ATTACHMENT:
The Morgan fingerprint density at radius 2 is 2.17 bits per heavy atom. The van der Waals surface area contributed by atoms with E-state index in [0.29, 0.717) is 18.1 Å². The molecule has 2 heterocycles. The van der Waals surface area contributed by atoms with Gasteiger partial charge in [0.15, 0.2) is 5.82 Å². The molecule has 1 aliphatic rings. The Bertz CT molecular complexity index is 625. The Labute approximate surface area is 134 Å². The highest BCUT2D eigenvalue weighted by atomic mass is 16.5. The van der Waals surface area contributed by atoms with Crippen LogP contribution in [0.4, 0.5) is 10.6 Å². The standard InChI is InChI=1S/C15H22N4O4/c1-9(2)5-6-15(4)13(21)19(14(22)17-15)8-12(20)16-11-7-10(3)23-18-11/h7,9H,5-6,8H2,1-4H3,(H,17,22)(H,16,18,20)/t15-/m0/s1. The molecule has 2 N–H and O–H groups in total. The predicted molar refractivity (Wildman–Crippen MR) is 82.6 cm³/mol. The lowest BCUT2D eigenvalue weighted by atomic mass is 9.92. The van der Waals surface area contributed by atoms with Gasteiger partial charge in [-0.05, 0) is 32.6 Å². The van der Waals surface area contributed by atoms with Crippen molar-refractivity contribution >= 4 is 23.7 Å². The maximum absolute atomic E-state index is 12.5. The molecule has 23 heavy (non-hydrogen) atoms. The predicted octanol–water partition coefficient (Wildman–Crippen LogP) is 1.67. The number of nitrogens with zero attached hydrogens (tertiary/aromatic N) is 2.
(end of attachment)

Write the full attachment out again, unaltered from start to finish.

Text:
The Morgan fingerprint density at radius 2 is 2.17 bits per heavy atom. The van der Waals surface area contributed by atoms with E-state index in [0.29, 0.717) is 18.1 Å². The molecule has 2 heterocycles. The van der Waals surface area contributed by atoms with Gasteiger partial charge in [0.15, 0.2) is 5.82 Å². The molecule has 1 aliphatic rings. The Bertz CT molecular complexity index is 625. The Labute approximate surface area is 134 Å². The highest BCUT2D eigenvalue weighted by atomic mass is 16.5. The van der Waals surface area contributed by atoms with Crippen LogP contribution in [0.4, 0.5) is 10.6 Å². The standard InChI is InChI=1S/C15H22N4O4/c1-9(2)5-6-15(4)13(21)19(14(22)17-15)8-12(20)16-11-7-10(3)23-18-11/h7,9H,5-6,8H2,1-4H3,(H,17,22)(H,16,18,20)/t15-/m0/s1. The molecule has 2 N–H and O–H groups in total. The predicted molar refractivity (Wildman–Crippen MR) is 82.6 cm³/mol. The lowest BCUT2D eigenvalue weighted by atomic mass is 9.92. The van der Waals surface area contributed by atoms with Gasteiger partial charge in [-0.05, 0) is 32.6 Å². The van der Waals surface area contributed by atoms with Crippen molar-refractivity contribution >= 4 is 23.7 Å². The maximum absolute atomic E-state index is 12.5. The molecule has 23 heavy (non-hydrogen) atoms. The predicted octanol–water partition coefficient (Wildman–Crippen LogP) is 1.67. The number of nitrogens with zero attached hydrogens (tertiary/aromatic N) is 2.